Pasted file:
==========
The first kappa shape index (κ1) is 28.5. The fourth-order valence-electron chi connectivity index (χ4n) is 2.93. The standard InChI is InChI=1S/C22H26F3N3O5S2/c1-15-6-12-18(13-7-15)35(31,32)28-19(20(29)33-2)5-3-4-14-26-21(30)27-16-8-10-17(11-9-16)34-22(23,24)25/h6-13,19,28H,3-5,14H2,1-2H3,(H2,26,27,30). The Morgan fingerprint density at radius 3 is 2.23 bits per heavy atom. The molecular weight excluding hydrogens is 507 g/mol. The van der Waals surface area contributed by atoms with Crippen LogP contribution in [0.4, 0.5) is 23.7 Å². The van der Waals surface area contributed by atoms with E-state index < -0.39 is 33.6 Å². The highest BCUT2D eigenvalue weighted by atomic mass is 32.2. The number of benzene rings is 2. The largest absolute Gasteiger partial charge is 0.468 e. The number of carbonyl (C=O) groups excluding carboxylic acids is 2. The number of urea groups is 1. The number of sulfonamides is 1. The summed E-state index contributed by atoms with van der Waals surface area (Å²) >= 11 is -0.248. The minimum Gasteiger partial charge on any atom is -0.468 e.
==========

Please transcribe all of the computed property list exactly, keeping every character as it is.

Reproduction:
The first kappa shape index (κ1) is 28.5. The fourth-order valence-electron chi connectivity index (χ4n) is 2.93. The standard InChI is InChI=1S/C22H26F3N3O5S2/c1-15-6-12-18(13-7-15)35(31,32)28-19(20(29)33-2)5-3-4-14-26-21(30)27-16-8-10-17(11-9-16)34-22(23,24)25/h6-13,19,28H,3-5,14H2,1-2H3,(H2,26,27,30). The Morgan fingerprint density at radius 3 is 2.23 bits per heavy atom. The molecular weight excluding hydrogens is 507 g/mol. The van der Waals surface area contributed by atoms with Crippen LogP contribution in [0.4, 0.5) is 23.7 Å². The van der Waals surface area contributed by atoms with E-state index < -0.39 is 33.6 Å². The highest BCUT2D eigenvalue weighted by atomic mass is 32.2. The number of benzene rings is 2. The largest absolute Gasteiger partial charge is 0.468 e. The number of carbonyl (C=O) groups excluding carboxylic acids is 2. The number of urea groups is 1. The number of sulfonamides is 1. The summed E-state index contributed by atoms with van der Waals surface area (Å²) >= 11 is -0.248. The minimum Gasteiger partial charge on any atom is -0.468 e.